Minami Kobayashi (b.1989, Japan) is a Japanese artist currently living and working in Brooklyn, New York, and London, UK. She makes figurative egg tempera paintings that evoke a sense of intimacy and mystery through their depictions of ordinary people, animals, and places that seem vaguely surreal and slightly off- kilter. She has had solo exhibitions at Goldfinch (Chicago) and Baby Blue Gallery (Chicago) and has exhibited in group shows at Goldfinch (Chicago), Chautauqua Institution (New York), Western Exhibitions (Chicago), Jeannievent Gallery (London), Tokyo Metropolitan Museum, 3331 Arts Chiyoda (Tokyo), and numerous other venues. Kobayashi's work has been featured in publications such as NewCity (review, February 2019), Artmaze magazine, Saatchi Art (Invest in Art Report 2018) and Frase Got Talent Italy. Upcoming exhibitions and projects will be held at Kate's little angel (Los Angeles), Setouchi International Triennale 2019 (Japan), and Dongdaemun Design Plaza (South Korea). She holds an MFA in Painting and Drawing from The School of The Art Institute of Chicago (2018) and a BFA in Painting from Tokyo University of the Arts (2016).
Emily Sher (b. 1990 Chicago, Illinois) works in service and clay. Last year she combined both in a show called "Pervert's Harvest" at Tusk in collaboration with Mary Eleanor Wallace, Mac Parsons, and Sofia Macht. She was also featured in Sofia Macht's solo exhibition Aidōs at Adds Donna. She has a BA in Cultural Studies from Eugene Lang, has mostly worked in restaurants, and is currently learning about flowers and floral design at Field & Florist.
Ann Toebbe grew up in Cincinnati, Ohio prior to earning her BFA from the Cleveland Institute of Art . She furthered her education with an MFA at Yale University and at Skowhegan School of Painting and Sculpture. She was awarded a DAAD grant at the Universität der Kunst, Berlin, Germany. Based in Chicago, Toebbe has had solo exhibitions at the Chicago Museum of Contemporary Art, Tibor De Nagy Gallery, Steven Zevitas Gallery and Monya Rowe Gallery.
ABOUT THE ARTISTS:
Zakkiyyah Najeebah Dumas-O'Neal
Influenced by Gaston Bachelard's The Poetics of Space, Zakkiyyah Najeebah Dumas-O'Neal's photographs, made in the early days of quarantine, capture scenes of solitude, companionship, and stillness. The personal, black-and-white series speaks directly to Bachelard's notion that "[f]or a knowledge of intimacy, localization in the spaces of our intimacy is more urgent than the determination of dates." Through language and image, Najeebah Dumas-O'Neal's works merge interiority and domestic space, candidly reflecting on joy, pleasure, anxiety, and the unknown.
Lesley Jackson's poetic, functional objects take rituals that we casually perform, like brushing our teeth, lighting a candle, or taking daily medication, and slow them down, injecting such moments with care and attention. As she incorporates items salvaged from thrift shops with carefully crafted armatures, Jackson considers the symbiotic relationship between objects and methods of display. Both metaphysical and grounded, the works balance practicality and reverence, as they attempt to reconcile disconnections between our everyday things and ourselves.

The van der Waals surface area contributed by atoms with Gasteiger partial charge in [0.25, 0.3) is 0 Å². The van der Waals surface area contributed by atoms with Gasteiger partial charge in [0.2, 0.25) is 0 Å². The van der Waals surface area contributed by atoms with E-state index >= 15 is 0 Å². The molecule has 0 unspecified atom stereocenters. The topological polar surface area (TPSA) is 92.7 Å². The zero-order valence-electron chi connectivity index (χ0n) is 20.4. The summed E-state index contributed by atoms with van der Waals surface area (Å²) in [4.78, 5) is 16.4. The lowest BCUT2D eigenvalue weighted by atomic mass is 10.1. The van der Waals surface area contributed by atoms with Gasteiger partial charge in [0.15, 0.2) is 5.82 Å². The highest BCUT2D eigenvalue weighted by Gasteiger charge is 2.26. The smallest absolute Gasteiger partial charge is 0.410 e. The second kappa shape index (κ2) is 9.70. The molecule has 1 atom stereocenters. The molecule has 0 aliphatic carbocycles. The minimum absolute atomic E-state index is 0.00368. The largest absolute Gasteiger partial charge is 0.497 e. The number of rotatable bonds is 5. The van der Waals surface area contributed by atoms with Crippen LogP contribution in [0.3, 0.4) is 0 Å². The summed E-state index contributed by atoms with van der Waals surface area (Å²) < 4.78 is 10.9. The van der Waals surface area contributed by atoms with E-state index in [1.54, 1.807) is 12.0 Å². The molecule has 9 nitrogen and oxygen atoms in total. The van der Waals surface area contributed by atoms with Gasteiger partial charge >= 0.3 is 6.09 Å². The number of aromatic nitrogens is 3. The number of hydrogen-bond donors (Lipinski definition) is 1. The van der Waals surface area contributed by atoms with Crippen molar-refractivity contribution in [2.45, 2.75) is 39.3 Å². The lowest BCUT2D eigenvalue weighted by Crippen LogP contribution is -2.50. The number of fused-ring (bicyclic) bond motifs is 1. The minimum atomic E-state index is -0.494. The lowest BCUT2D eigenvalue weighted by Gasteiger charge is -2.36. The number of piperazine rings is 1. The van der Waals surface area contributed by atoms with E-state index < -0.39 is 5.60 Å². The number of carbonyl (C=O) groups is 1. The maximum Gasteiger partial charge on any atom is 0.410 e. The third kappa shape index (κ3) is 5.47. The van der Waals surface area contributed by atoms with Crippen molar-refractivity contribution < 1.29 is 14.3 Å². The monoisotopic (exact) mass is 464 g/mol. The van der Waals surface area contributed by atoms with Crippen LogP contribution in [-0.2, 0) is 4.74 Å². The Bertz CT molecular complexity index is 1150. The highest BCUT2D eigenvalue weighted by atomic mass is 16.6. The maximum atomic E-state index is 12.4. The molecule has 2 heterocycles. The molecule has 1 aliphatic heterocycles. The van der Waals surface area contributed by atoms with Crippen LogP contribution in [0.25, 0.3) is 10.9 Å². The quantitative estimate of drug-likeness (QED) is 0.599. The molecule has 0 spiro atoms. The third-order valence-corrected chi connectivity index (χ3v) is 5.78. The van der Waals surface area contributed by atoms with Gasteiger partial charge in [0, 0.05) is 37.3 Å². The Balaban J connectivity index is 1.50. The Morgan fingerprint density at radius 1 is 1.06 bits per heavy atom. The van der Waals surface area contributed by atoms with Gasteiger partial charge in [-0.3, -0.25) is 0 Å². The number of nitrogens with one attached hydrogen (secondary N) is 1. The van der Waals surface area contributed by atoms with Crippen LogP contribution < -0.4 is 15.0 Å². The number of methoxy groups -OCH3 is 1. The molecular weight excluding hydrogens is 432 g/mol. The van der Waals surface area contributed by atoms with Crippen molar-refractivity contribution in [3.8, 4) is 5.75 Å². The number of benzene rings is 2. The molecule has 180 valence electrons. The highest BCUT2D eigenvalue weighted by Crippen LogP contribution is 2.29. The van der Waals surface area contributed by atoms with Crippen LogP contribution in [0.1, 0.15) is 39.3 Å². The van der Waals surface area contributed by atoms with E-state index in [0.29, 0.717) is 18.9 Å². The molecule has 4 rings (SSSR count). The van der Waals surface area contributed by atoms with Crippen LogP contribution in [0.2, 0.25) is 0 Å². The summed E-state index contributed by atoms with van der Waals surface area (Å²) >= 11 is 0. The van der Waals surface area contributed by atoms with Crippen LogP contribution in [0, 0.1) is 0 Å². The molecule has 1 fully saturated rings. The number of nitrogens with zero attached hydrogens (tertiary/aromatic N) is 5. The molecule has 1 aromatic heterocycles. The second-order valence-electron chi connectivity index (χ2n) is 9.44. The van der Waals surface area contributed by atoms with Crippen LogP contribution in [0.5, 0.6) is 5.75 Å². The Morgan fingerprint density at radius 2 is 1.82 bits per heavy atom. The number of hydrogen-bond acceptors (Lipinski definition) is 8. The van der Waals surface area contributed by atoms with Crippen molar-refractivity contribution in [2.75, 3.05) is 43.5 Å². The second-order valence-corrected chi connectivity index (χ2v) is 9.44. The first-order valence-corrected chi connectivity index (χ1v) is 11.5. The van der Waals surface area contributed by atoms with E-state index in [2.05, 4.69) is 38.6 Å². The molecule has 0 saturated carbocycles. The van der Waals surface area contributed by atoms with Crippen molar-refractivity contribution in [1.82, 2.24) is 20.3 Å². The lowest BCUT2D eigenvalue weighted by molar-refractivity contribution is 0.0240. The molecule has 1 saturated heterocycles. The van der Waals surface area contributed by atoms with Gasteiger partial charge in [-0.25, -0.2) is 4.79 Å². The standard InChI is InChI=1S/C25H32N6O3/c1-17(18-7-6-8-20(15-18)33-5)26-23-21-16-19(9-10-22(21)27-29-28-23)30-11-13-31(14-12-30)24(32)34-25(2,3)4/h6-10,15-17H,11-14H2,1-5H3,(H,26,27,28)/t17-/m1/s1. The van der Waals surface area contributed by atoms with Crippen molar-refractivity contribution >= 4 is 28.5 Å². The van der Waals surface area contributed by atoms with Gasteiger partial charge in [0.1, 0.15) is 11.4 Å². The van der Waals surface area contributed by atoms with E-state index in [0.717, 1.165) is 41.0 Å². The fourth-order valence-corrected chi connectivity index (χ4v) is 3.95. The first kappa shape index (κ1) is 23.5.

James Kao's paintings and drawings begin by studying interior space and local landscapes intently, until his eyes begin to blur and outlines morph and collapse. Kao uses the shapes of spaces between familiar things (furniture and plants, for instance) as a map from which to build a new, abstracted landscape-one that speaks to the power of slow looking and its role in understanding and imagining place.
Minami Kobayashi's paintings capture ordinary scenes and moments, while exploring how we comprehend, and even feel tenderness toward, the minutia of daily life. Like the dichotomous relationship between inside and outside, Kobayashi considers how objects like mirrors expose a complex duality of person and image-by reflecting, fragmenting, and distorting-as she sensitively explores the interiority of her subjects.
Emily Sher's ceramics await a dinner party. A stack of plates anticipates the low buzz of a crowded table; pasta shaped gently by hand; cheeses and flowers in vases arranged just so. Formed intimately through touch, her work is molded both through a knowledge of clay and its properties, as well as through an understanding of food and service: the pleasures of dining and of feeding people you love.
Ann Toebbe depicts intricate interiors-her own and and those of people she knows-that reveal the emotional lives present in objects and domestic spaces, even when the occupants of the rooms are absent. Through a combination of paint and paper collage, the works contain dizzyingly minute details and spatial tensions, sensations that speak to piecing together memories, and to the conflicting perspectives associated with the passing of time and its psychic weight.